Response to Commentary in the Wall Street Journal by Ross Douthat
What My Faith Means; What It Accomplishes
In his April 6 editorial-page commentary "Theocon Moment1," Ross Douthat insinuated that politics and, in particular, the Republican Party, was becoming overwhelmed by so-called "Theoconservatives" like myself who, according to him, brought little to the table regarding the battle for American ideals. In particular, he urged today's leaders to compromise what can only be described as moral values in lieu of "a rhetorical mode that is moral without being moralistic, religious without being sectarian -- and finding a new generation of leaders who are more articulate and less polarizing than the last."
America, Mr. Douthat counseled, needs "more Sam Brownbacks . . . whose vision encompasses Third World poverty, prostitution and prison reform without sacrificing any urgency on issues of life and death -- and fewer Pat Robertsons and Jerry Falwells, jowly bigots who seem to think that shaking their fists at America is the best way to persuade it to repent."
For all his high-minded pronouncements, Mr. Douthat completely mischaracterizes not only my ministry but also the manner in which my faith is best demonstrated. He also is unaware that as a candidate for the Republican Party's nomination for president, I advocated fiscal restraint, welfare reform, easing regulatory burdens, cessation of the double taxation of dividends, imposition of a flat tax, school vouchers, tort reform, appointment of conservative judges, strong national defense, compassionate conservatism to help the poor, and restoring the greatness of America through moral strength.
I do not "shake my fist" at people, and, as a fitness enthusiast with more than one million people requesting my nutritional weight loss program, I have not recently been called "jowly." As someone who has pioneered interracial programs for the past 50 years and who once lived in an interracial commune, the word "bigot" represents an untrue and unwarranted piece of ad hominem.
As to "Third World poverty," Operation Blessing International, which I helped found, has grown into one of the country's top 50 non-governmental organizations providing humanitarian relief to needy people both in the U.S. and abroad, taking in some $240 million annually to provide disaster relief, medical aid, hunger relief, clean water, and community development around the world. In the U.S., OBI operates a fleet of trucks that provides some two million pounds of food to needy Americans every week. OBI made headlines in 2004 as a first responder in the Tsunami disaster in Indonesia, Sri Lanka, India, and Thailand, and again last August when we were on the ground staging supplies along the Gulf Coast days before Katrina hit and then rushing in critical supplies to victims the day after the storm hit.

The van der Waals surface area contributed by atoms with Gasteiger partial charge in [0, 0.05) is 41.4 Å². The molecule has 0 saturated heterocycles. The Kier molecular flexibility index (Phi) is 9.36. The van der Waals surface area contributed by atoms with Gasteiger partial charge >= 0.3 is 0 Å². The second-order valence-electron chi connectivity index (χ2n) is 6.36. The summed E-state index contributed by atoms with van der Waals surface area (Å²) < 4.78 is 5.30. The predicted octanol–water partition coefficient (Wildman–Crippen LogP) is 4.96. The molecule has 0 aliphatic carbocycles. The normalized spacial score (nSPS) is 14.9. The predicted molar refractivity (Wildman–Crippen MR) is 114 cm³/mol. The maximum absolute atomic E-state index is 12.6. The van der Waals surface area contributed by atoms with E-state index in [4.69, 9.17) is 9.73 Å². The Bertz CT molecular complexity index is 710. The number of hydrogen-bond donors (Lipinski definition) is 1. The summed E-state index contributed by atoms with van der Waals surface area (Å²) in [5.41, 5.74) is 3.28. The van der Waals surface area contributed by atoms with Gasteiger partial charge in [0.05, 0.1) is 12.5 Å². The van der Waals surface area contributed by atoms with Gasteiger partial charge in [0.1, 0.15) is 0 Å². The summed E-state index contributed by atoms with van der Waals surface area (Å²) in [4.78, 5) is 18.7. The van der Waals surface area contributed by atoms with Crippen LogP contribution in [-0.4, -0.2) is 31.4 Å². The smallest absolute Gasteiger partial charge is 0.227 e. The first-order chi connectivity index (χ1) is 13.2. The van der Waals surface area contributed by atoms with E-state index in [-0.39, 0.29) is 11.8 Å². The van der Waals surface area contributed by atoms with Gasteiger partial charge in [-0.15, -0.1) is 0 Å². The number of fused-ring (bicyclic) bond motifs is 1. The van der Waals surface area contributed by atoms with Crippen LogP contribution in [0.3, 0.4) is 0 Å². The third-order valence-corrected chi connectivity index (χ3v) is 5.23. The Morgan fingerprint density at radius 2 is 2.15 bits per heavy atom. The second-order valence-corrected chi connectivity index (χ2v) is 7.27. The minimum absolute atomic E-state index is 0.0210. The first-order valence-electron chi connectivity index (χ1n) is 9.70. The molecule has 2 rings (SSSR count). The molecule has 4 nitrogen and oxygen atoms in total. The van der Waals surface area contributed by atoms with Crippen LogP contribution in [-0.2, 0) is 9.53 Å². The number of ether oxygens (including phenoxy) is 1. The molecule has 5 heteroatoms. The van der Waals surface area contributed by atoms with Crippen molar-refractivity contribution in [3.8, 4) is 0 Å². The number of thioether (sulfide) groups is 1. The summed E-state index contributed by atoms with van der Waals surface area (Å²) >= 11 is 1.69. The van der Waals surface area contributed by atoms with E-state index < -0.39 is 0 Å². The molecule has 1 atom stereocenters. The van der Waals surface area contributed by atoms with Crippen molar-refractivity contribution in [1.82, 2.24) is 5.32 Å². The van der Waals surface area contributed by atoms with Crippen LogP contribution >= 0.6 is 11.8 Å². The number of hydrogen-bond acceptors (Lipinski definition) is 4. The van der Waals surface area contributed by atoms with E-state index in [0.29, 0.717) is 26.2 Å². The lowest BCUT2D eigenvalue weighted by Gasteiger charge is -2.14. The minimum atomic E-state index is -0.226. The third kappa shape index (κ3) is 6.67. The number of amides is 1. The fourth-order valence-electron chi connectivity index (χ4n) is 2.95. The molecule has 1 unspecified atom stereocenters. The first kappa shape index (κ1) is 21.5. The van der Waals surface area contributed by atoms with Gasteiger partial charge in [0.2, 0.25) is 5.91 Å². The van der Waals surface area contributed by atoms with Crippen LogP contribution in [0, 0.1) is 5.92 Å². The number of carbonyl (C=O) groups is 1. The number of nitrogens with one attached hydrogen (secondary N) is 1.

Since Katrina hit New Orleans, we have played a major role in the relief and recovery efforts, and have already provided $4.4 million in cash grants to 215 organizations, $23 million in medicine, 1.3 million pounds of lumber and building supplies, 262 tractor-trailer loads of food, drinks and relief supplies, and served 584,872 hot meals to residents and volunteers. We also operate a free clinic in St. Bernard Parish and are about to open a free medical clinic later this month.
Whether opening a free medical clinic in New Orleans East, in the wake of Hurricane Katrina, providing food, clothing, and medical services to devastated regions in El Salvador, Guatemala and Mexico after Hurricane Stan, or immunizing every single school child in Guatemala for parasites, it's fair to say I put my faith in action.
As the nation moves toward a secular society, the need for a moral compass has never been greater. If Christians were to avoid politics, we would be at great risk of politicians and judges giving away our religious freedoms. We've already seen this happening with the public display of the Ten Commandments, Christmas and Easter public celebrations. Sometimes, in order to be heard above the din of secularism, voices need to be raised.
More than 30 percent of Republican Party voters are motivated by moral values. Mr. Douthat knows full well if those voters stay home in 2006 and 2008, the Democrats will sweep those elections. Republicans should beware of his disastrous advice.
I can do all things through Christ who strengthens me.